Inflation is sometimes called a “hidden tax,” because it degrades away consumers’ purchasing power without actually taking dollars out of their pocket. When inflation is high, dollars become worthless over time, and as investors can buy less and less with the same dollar — they have to pay increasing sums for the same thing.

In addition to impacting consumers’ day-to-day expenses, inflation wreaks havoc with people’s savings. Any money that consumers’ hold in bank cheque or savings accounts, or term deposits, yields virtually no interest. Money held in savings can’t keep pace with even a modest amount of inflation.

But, this is a double-edged sword. When consumers owe money to a bank or other lender, and inflation picks up, the value of the money they owe declines in real terms over the life of their loan. So, if you have a good ability to borrow, you can obtain lending (or, even more lending if you already have some) then pay back your loan over time with dollars that are worth less than when you borrowed them.

How does inflation impact investments?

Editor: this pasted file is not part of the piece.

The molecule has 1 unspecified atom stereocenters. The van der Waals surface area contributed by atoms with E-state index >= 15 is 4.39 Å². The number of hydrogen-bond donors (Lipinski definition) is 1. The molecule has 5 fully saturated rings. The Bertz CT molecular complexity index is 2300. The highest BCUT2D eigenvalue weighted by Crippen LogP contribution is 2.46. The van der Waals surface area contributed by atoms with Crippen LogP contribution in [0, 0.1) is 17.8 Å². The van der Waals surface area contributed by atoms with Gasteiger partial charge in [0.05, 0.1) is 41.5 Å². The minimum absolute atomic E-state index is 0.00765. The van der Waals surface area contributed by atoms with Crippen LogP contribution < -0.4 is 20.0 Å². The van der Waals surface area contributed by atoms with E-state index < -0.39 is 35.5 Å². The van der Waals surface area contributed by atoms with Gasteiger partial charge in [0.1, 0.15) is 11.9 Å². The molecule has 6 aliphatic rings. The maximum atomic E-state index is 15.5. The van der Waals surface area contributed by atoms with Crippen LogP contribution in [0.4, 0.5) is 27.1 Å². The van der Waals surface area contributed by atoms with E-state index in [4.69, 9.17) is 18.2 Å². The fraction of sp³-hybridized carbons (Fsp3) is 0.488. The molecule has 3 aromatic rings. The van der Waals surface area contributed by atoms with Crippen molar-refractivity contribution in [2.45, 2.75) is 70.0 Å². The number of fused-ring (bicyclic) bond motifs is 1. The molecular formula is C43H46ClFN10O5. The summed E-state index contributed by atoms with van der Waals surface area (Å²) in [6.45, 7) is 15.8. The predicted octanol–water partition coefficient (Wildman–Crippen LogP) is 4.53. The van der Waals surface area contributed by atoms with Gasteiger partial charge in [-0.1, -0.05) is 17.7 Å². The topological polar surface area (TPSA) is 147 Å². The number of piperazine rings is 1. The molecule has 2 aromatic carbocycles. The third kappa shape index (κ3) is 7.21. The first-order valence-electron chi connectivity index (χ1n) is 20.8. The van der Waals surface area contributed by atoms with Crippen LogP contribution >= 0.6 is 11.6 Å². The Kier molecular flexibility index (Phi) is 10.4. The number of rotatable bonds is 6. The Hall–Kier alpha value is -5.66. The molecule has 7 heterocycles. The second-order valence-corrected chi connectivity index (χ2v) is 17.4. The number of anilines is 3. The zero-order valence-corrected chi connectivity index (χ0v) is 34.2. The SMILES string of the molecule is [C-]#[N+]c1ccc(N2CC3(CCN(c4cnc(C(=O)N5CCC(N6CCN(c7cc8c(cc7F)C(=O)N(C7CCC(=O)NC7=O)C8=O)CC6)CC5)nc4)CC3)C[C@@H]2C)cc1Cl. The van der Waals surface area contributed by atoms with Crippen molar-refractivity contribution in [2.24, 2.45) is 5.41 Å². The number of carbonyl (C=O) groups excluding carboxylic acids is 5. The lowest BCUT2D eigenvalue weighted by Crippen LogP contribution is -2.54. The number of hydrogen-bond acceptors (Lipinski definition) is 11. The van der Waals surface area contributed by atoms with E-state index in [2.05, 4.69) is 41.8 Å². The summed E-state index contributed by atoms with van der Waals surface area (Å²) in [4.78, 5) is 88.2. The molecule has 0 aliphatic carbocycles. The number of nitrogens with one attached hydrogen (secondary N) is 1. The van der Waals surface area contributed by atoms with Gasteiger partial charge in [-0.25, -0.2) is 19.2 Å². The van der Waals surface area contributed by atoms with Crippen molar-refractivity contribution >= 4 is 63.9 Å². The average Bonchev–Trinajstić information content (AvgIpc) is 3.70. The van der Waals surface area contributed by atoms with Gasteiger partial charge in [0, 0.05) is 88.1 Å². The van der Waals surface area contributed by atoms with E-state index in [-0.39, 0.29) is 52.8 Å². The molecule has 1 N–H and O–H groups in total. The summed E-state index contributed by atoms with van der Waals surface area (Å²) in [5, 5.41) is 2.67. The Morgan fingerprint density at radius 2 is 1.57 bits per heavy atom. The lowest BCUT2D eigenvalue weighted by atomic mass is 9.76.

While inflation hurts savings, it can help the value of investments — especially a certain class of investments, like real estate, which should serve as a hedge against inflation.

Granted, there are other investments that tend to perform poorly in times of inflation. Financial companies like banks might be one example — these are companies that lend money to businesses and consumers, and dollars that they’re paid back are worth less than the ones they lent.

Plus, quite often, when inflation starts in earnest, the RBNZ ends up raising interest rates to combat inflation. This slows down the housing market, car sales, etc., and businesses that rely on those sales might not do so well.

But, overall, when inflation picks up, being invested is better than not. When inflation is high, it is often said that cash is trash.

Eight tips to protect against high inflation

So, if you weren’t already, you should understand inflation is here.

But what should you do about it?

1. Cash is trash

Unless there’s a very good reason, investors should avoid holding much cash (including savings accounts and term deposits), because during periods of inflation, it declines in value every single day. You’re almost always better off holding investments in times of inflation, no matter what you invest in.